Feb. 23, 2012, started out as a fairly normal Thursday for astronomers at the La Sangra Sky Survey in Spain.

That soon changed when they made the discovery of asteroid 2012 DA14. It was quickly classified as one of those objects that strikes fear into the heart of any astronomer -- a near-Earth asteroid!

Further studies over many weeks revealed its orbit would bring it very close to Earth. An asteroid of DA14's size -- around 45 meters (150 feet) in diameter -- would pack quite a punch if it was on target.

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Fortunately, this time we have avoided an impact event -- 2012 DA14 will pass about 27,700 kilometers (17,000 miles) from the surface. That's close in astronomical terms and using my own personal scale of "asteroid closeness," it's a bit of a butt-clencher.

At this distance, it will come closer than geosynchronous satellites, but thanks to a high degree of scrutiny, we know it will sail harmlessly past without denting anything.

If we were less lucky on this occasion, we can look to a couple of events in recent geological history that are thought to have been caused by impacts from asteroids of comparable size.

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The first took place in 1908 over Tunguska, Siberia, when an asteroid is believed to have exploded near the surface, flattening millions of trees over a remote area of at least 2,000 square kilometers. The other was an impact in the Arizona desert around 50,000 years ago, the so-called Meteor Crater that measures a staggering mile in diameter.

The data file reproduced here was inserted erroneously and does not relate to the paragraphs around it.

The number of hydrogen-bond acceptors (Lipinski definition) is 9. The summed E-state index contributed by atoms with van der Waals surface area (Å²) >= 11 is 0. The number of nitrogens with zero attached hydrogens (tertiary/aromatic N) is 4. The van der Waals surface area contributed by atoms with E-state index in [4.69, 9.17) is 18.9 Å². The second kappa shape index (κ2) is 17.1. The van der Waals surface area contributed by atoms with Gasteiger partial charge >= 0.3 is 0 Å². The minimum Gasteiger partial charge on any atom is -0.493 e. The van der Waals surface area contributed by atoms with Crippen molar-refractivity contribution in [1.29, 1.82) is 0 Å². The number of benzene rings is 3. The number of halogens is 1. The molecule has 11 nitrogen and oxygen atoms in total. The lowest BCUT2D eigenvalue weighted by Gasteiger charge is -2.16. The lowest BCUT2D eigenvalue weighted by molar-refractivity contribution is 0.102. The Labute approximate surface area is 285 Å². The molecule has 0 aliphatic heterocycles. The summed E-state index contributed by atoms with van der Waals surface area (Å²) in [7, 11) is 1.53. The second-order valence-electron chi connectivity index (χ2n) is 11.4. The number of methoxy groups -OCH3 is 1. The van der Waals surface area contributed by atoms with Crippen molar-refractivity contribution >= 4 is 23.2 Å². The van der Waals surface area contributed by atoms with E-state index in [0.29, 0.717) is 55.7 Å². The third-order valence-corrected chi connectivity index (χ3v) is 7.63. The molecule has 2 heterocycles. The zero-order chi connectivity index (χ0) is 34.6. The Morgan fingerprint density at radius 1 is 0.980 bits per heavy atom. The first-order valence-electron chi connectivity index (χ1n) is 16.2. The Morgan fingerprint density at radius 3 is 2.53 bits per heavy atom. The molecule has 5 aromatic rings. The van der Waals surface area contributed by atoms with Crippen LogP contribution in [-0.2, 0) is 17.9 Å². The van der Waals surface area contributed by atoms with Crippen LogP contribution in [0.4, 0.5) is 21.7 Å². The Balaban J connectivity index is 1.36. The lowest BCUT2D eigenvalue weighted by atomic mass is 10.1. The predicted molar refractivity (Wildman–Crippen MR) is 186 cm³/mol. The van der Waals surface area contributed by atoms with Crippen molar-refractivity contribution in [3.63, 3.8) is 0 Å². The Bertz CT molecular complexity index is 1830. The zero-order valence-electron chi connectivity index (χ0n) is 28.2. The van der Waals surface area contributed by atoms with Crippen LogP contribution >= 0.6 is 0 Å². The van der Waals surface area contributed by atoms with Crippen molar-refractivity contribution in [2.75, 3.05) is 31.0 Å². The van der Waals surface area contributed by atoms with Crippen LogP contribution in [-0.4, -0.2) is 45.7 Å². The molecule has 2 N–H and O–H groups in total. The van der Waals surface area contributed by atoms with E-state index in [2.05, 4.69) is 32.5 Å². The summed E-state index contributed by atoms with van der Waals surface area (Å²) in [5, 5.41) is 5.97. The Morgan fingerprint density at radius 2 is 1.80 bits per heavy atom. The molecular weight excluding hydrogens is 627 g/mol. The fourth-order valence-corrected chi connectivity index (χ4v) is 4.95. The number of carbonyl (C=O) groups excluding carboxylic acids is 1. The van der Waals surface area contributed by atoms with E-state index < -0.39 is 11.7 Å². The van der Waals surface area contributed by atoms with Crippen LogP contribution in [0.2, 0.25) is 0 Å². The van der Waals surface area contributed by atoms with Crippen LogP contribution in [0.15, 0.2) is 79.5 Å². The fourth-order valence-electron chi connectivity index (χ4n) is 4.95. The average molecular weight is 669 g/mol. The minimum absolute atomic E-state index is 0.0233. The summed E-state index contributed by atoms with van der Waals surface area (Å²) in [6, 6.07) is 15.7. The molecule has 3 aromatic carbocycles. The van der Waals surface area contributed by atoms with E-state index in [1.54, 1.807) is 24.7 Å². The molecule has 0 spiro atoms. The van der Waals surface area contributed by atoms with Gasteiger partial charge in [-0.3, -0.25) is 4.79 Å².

Clearly, if 2012 DA14 were to hit us, and if it slammed into a metropolitan area, it would be an impact of catastrophic proportions with the potential to cause millions of deaths (assuming no evacuation plan was put in place).

This time round, however, and during future predicted orbits of 2012 DA14, no impacts will occur.

What this flyby will do, however, is give sky watchers a great opportunity to watch one of these rare and historic close passes of an interplanetary visitor. Its closest approach will bring it over Indonesia at 19:25 UT (2:25 p.m. ET) on Friday, Feb. 15, but amateur astronomers from many parts of the world -- principally Eastern Europe, Asia and Australia -- will get a chance to glimpse it on its way past.

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The tiny dot of sunlight reflecting off the asteroid will shine at magnitude 7.2, meaning it will be just beyond naked eye visibility. But binoculars will show it nicely.

It is difficult to explain exactly where and when to look, since its exact whereabouts in the sky will depend on where you are on Earth. Check out Heavens-above.com to find out exactly where to look in your sky. When you get out there and look into the sky with binoculars or telescope trained in the right direction, look for a "star" slowly moving against the background stars.

If you aren't lucky enough to be in the right part of the world, or your skies aren't clear, there are several observatories online that will be streaming the event live:

  • NASA is planning a

  • Slooh will be covering the event live

  • Bareket Observatory in Israel will also be streaming a live feed

Happy asteroid hunting!